If you haven't already seen this, it's worth the five minutes. Had me laughing hysterically the first time I watched it.



 
bquillen280
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bquillen280,
User Rank: Strategist
2/11/2014 | 6:33:17 PM
Re: Can You Hear Me Now?
Alison,

Fantastic video!  What a hoot.  Thanks.  Bennett
moarsauce123
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moarsauce123,
User Rank: Ninja
2/13/2014 | 8:40:36 AM
Re: Can You Hear Me Now?
This is EXACTLY how these calls go. One would think that by now there is technology available that does not require dialing a phone, punching in 9 digit numbers, download the web installer that downloads the update package that ends up being outdated requiring a fresh install, but only after updating the Java runtime which does not work for the meeting host because on the loaner laptop nobody bothered to install any Windows or other updates for years.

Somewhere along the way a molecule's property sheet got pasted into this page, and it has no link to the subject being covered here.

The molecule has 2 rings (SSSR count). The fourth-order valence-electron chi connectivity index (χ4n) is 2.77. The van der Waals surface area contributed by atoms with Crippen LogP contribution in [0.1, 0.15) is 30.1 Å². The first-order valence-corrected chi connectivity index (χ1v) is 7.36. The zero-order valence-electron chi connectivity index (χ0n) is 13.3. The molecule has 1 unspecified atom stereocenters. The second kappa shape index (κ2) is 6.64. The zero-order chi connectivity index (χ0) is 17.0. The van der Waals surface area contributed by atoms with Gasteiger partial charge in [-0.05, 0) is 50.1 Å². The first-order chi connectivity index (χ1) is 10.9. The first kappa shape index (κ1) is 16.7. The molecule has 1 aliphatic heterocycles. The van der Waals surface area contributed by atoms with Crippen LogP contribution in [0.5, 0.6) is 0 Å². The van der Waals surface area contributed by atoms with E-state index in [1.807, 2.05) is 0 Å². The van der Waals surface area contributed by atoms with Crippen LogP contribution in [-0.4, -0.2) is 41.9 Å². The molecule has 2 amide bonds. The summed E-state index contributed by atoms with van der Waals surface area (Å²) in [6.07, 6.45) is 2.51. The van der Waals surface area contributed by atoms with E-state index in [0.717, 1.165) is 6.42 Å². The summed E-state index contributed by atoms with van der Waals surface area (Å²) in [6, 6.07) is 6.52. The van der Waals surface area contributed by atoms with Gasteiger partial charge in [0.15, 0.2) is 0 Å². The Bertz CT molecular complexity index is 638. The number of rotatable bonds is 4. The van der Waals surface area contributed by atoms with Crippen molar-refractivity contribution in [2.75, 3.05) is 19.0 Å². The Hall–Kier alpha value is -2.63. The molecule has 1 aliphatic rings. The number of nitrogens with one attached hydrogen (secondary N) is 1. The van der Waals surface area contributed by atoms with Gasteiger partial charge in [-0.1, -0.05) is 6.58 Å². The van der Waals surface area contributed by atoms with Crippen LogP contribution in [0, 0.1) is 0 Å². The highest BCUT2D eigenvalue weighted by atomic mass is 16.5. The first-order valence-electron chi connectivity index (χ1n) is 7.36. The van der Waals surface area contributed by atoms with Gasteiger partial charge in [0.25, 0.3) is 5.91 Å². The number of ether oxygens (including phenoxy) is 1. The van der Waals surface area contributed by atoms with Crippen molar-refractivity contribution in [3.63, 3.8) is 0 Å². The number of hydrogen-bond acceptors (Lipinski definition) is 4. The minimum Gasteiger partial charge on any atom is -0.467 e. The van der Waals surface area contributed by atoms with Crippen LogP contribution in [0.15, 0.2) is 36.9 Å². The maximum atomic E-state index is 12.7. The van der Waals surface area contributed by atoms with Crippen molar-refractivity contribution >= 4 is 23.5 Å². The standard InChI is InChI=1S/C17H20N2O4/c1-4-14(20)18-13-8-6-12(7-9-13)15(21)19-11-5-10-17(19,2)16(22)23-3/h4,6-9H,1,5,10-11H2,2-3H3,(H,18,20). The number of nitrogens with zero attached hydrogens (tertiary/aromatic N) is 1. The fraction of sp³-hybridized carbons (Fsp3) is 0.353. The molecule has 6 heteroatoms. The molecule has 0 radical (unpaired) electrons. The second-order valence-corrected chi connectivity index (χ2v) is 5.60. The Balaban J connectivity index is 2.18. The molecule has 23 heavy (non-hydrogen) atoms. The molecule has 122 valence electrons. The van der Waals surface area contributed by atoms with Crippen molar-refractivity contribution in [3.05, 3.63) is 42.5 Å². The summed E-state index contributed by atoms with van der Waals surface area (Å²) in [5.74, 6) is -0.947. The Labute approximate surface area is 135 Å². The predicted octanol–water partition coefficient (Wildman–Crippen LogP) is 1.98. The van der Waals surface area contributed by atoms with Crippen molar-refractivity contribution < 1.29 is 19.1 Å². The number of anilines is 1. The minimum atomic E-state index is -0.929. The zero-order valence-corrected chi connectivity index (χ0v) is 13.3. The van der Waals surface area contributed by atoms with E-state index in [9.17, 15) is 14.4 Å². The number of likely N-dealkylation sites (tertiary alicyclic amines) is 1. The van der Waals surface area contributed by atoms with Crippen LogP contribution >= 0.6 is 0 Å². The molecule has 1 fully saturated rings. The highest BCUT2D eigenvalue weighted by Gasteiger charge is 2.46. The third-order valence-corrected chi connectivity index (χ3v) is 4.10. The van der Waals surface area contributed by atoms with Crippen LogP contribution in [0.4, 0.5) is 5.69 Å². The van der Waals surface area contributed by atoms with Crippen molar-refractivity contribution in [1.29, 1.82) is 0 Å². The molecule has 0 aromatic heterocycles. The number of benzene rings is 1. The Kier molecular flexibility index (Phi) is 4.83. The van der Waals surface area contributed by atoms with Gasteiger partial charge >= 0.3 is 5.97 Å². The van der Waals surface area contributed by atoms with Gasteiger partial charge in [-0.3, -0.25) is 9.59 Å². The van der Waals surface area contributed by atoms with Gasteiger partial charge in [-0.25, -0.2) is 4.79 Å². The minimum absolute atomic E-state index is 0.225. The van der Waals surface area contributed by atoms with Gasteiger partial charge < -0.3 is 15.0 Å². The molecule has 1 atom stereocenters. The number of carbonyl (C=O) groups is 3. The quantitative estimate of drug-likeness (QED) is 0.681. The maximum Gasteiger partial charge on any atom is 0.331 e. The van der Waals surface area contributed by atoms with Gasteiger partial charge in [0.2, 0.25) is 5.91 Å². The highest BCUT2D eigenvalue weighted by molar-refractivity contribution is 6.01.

What I want is to walk into a room and start talking, none of that dial in and meeting invitation and conference call stuff.
Kristin Burnham
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Kristin Burnham,
User Rank: Author
2/13/2014 | 9:21:09 PM
Re: Can You Hear Me Now?
Spot on, from the very first line. Great video.